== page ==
In what started as an experiment and became the largest success of its kind, a seagrass restoration project in Southeast Virginia is demonstrating the resilience of marine ecosystems when they are given a chance to recover.
A group of marine scientists and volunteers spread more than 70 million eelgrass seeds across a 200-hectare plot off the southern end of Virginia’s eastern shore. Led by the Virginia Institute of Marine Science and with help from The Nature Conservancy, the project has grown to over 3,600 hectares (8,896 acres), making it the largest seagrass restoration in the world.
For perspective, this landmark seagrass meadow project off the coast of Wales used 750,000 seeds to create a five-acre meadow.
Over the 20 years it took to create the mega 3,600-hectare ecosystem in Virginia, scientists have gotten to see the process from infancy to adulthood. They’ve been documenting every detail, every step of the way, so as to lay the foundations of knowledge for widespread seagrass restoration across the world. This is important because seagrass isn’t just a good home for fish; it can also help the planet.
While the Amazon rainforest is sometimes affectionately referred to as the ‘lungs of the world’, the combination of masses of rotting plant matter and poor soil conditions mean that its carbon storage potential is actually lower than other forest ecosystems—like the Taiga in Russia, for example.
In fact, greater than any terrestrial forests in their potential of absorbing CO2 and nitrogen from the atmosphere are coastal marine ecosystems like mangroves, kelp forest, salt marsh, and seagrass beds.
According to WWF’s article 10 Reasons to Hope, seagrass can capture carbon 35 times faster than even tropical rainforests, but as it currently covers merely 0.2% of the seafloor, the potential to use more seagrass as a carbon offset is essentially unlimited.
At the inshore Virginia lagoons where the scientists have been working, there has been no seagrass since the 1930s when disease and a hurricane wiped them out.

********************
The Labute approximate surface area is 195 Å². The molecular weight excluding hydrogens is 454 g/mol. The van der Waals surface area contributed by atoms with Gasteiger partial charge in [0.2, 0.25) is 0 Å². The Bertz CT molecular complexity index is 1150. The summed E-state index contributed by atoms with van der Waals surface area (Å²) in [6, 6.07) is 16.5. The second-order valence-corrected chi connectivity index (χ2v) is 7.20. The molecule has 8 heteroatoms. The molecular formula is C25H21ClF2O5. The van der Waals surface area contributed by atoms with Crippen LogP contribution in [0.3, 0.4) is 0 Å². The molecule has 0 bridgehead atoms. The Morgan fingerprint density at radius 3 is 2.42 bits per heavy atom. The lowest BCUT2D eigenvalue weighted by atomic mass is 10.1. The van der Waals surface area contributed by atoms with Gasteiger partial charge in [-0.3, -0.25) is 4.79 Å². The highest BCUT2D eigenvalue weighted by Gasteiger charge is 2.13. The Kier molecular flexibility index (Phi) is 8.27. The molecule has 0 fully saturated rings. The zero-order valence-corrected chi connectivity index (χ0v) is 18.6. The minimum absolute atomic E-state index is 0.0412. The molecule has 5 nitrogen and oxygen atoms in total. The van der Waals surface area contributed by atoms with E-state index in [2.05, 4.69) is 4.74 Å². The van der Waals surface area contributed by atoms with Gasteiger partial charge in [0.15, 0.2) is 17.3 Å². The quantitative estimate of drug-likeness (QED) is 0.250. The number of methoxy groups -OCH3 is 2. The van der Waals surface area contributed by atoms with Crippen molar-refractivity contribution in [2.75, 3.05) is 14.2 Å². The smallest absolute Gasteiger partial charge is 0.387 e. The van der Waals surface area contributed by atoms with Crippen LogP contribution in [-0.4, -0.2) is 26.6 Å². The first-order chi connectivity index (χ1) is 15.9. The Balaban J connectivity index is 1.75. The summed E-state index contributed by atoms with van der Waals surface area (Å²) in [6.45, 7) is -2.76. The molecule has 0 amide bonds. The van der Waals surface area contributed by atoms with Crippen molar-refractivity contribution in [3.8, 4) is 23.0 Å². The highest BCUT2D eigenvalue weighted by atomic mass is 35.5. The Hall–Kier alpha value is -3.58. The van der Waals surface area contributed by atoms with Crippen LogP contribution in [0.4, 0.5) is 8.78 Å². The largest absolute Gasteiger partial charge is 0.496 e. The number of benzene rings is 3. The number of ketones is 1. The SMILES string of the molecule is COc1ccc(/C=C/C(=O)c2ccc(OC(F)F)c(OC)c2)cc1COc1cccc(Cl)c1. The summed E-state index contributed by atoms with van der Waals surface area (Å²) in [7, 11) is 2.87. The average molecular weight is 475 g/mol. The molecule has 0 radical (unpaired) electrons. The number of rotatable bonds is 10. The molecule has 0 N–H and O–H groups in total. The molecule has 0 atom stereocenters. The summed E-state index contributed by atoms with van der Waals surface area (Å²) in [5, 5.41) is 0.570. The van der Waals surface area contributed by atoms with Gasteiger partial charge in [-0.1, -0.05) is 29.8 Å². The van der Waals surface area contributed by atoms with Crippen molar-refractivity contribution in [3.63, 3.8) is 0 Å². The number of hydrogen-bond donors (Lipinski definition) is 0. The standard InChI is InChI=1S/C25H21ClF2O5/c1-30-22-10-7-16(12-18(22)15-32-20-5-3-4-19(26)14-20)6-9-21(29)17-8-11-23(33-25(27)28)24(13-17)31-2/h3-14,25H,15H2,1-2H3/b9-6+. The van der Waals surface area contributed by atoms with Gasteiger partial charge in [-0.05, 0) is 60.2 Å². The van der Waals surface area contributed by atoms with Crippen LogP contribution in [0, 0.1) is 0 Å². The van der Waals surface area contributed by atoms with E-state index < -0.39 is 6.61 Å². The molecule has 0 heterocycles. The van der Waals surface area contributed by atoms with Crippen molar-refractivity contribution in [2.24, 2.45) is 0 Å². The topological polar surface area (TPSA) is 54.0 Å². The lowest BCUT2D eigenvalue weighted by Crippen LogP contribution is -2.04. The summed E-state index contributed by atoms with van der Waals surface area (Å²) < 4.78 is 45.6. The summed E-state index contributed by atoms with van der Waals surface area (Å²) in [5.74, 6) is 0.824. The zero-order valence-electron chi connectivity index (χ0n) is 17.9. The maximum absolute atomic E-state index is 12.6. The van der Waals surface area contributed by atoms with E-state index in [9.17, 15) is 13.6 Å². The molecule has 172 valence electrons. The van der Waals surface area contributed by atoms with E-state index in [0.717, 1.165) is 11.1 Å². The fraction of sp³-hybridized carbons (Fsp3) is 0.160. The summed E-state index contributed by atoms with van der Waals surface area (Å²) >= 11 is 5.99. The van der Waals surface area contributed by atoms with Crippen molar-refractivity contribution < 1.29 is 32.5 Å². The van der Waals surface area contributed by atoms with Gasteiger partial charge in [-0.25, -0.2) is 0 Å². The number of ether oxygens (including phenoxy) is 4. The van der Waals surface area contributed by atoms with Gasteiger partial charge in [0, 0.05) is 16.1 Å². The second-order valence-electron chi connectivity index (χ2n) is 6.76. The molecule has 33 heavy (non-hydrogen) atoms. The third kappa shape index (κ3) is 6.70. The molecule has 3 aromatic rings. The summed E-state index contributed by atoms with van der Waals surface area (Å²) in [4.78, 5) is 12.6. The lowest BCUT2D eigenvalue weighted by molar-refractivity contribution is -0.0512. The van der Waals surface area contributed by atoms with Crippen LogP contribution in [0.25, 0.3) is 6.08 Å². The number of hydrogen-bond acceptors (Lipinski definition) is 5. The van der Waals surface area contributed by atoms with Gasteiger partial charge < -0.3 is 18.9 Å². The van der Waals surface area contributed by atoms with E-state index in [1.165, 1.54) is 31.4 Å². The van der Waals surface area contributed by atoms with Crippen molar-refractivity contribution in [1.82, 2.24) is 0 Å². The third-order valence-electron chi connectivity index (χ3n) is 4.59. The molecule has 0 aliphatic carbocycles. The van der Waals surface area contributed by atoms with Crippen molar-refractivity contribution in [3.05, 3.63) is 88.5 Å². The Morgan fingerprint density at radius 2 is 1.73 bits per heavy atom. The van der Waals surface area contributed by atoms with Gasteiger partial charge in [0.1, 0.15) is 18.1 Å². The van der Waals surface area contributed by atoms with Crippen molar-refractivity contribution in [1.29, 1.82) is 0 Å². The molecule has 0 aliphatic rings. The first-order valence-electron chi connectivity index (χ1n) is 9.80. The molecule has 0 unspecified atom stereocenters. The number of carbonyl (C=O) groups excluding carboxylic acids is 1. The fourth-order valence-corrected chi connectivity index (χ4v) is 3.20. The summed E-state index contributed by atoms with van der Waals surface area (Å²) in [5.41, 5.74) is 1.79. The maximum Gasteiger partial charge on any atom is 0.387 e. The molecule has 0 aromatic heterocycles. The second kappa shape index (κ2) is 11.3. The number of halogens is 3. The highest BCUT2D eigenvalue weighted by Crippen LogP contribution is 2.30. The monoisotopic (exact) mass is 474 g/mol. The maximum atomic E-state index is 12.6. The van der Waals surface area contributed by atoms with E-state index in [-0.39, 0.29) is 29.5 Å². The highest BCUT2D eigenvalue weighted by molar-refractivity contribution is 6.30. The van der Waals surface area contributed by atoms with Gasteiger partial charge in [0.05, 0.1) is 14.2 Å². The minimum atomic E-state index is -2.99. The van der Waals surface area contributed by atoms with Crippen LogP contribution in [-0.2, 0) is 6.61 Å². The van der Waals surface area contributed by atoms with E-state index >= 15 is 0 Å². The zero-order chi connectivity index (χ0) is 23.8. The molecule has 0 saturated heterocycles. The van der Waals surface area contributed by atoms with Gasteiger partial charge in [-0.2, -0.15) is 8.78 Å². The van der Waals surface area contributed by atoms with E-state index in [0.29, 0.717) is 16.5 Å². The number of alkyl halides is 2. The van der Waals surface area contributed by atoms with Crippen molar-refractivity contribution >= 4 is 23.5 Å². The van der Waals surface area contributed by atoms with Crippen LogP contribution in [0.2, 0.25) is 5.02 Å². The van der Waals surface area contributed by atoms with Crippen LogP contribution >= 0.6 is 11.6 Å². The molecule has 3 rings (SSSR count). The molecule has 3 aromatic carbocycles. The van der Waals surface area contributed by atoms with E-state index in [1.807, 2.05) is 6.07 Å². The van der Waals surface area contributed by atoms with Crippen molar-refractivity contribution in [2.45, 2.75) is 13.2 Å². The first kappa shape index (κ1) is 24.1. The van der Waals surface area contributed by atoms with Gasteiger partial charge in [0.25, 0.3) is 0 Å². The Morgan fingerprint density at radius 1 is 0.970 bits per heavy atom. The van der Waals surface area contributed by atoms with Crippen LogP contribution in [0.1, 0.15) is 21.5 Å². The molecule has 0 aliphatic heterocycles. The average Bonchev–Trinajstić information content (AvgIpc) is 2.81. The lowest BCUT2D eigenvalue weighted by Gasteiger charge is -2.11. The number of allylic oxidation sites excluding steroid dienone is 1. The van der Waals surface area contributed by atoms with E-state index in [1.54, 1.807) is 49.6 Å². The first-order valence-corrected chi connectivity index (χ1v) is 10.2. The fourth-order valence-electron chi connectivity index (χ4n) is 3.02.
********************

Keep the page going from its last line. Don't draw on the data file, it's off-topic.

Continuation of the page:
Since the team has been sowing seagrass seeds, they’ve noticed surprising resiliency in the ecosystem. Though a marine heatwave destroyed several meadows in the course of their research, it took only three years for them to recover in plant life, showing their surprising resilience.
The resiliency is their (and our) great strength in a changing climate, as mature seagrass beds have been found to sequester 1.3 times more carbon and 2.2 times more nitrogen in their roots and the soil around them than young seagrass beds.
3,000 metric tons of carbon, the equivalent of the emissions of 653 cars driven for a year, and 600 metric tons of nitrogen were being sequestered every year by the project meadows at the 20-year mark.
There was form as well as function in the seagrass beds, as measured by water quality and animal life. “We witnessed a substantial decrease in mean turbidity levels during the summer months since the restoration was initiated within the meadow,” explained the study.
The loss of the eelgrass meadows was followed by an abandonment of the area by the brant goose, and commercial fishing ventures for bay scallops.
“In my first years here, there was no seagrass and there hadn’t been for decades,” said Karen McGlathery, a coastal ecologist at the University of Virginia in Charlottesville to Science News. “Today, as far as I can swim, I see lush meadows, rays, the occasional seahorse. It’s beautiful.”
Going forward, the steps that achieved this spectacular success could be replicated, the researchers say, in other areas of the country where lush seagrass ecosystems once flourished, such as Biscayne Bay in Florida.
“As the world settles into the era of the Anthropocene, and regulatory agencies worldwide seek to conserve and recover valuable ecosystem services, our study provides a positive example that successful marine restorations are possible on the scales that contribute directly to human well-being,” reads the study.
“It addresses key deliverables for the United Nation’s Decade on Ecosystem Restoration (2021–2030) and the Decade of Ocean Science for Sustainable Development, including recovery of a threatened marine habitat, conservation of biodiversity, provisioning of habitat, and sequestration of carbon.”
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